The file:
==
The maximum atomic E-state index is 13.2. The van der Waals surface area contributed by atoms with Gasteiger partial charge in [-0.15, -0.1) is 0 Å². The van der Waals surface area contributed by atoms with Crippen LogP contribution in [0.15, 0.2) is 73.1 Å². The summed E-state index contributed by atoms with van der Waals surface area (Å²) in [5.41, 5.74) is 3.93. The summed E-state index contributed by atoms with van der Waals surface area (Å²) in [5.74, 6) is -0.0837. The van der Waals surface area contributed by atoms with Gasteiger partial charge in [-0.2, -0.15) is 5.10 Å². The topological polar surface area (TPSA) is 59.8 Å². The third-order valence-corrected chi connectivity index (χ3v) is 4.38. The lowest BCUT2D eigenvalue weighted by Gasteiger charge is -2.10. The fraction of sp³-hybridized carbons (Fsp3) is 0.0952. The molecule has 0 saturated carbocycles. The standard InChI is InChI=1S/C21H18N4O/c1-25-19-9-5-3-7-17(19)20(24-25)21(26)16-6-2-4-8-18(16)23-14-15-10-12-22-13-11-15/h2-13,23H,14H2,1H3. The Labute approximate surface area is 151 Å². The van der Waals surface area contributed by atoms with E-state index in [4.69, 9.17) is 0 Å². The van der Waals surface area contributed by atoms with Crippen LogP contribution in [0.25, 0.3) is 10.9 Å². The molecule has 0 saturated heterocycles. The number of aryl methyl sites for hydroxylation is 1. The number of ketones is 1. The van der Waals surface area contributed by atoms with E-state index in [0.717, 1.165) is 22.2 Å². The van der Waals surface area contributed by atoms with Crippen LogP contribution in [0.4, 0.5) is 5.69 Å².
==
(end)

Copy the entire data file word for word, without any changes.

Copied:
The maximum atomic E-state index is 13.2. The van der Waals surface area contributed by atoms with Gasteiger partial charge in [-0.15, -0.1) is 0 Å². The van der Waals surface area contributed by atoms with Crippen LogP contribution in [0.15, 0.2) is 73.1 Å². The summed E-state index contributed by atoms with van der Waals surface area (Å²) in [5.41, 5.74) is 3.93. The summed E-state index contributed by atoms with van der Waals surface area (Å²) in [5.74, 6) is -0.0837. The van der Waals surface area contributed by atoms with Gasteiger partial charge in [-0.2, -0.15) is 5.10 Å². The topological polar surface area (TPSA) is 59.8 Å². The third-order valence-corrected chi connectivity index (χ3v) is 4.38. The lowest BCUT2D eigenvalue weighted by Gasteiger charge is -2.10. The fraction of sp³-hybridized carbons (Fsp3) is 0.0952. The molecule has 0 saturated carbocycles. The standard InChI is InChI=1S/C21H18N4O/c1-25-19-9-5-3-7-17(19)20(24-25)21(26)16-6-2-4-8-18(16)23-14-15-10-12-22-13-11-15/h2-13,23H,14H2,1H3. The Labute approximate surface area is 151 Å². The van der Waals surface area contributed by atoms with E-state index in [4.69, 9.17) is 0 Å². The van der Waals surface area contributed by atoms with Crippen LogP contribution in [0.25, 0.3) is 10.9 Å². The molecule has 0 saturated heterocycles. The number of aryl methyl sites for hydroxylation is 1. The number of ketones is 1. The van der Waals surface area contributed by atoms with E-state index in [0.717, 1.165) is 22.2 Å². The van der Waals surface area contributed by atoms with Crippen LogP contribution in [0.4, 0.5) is 5.69 Å².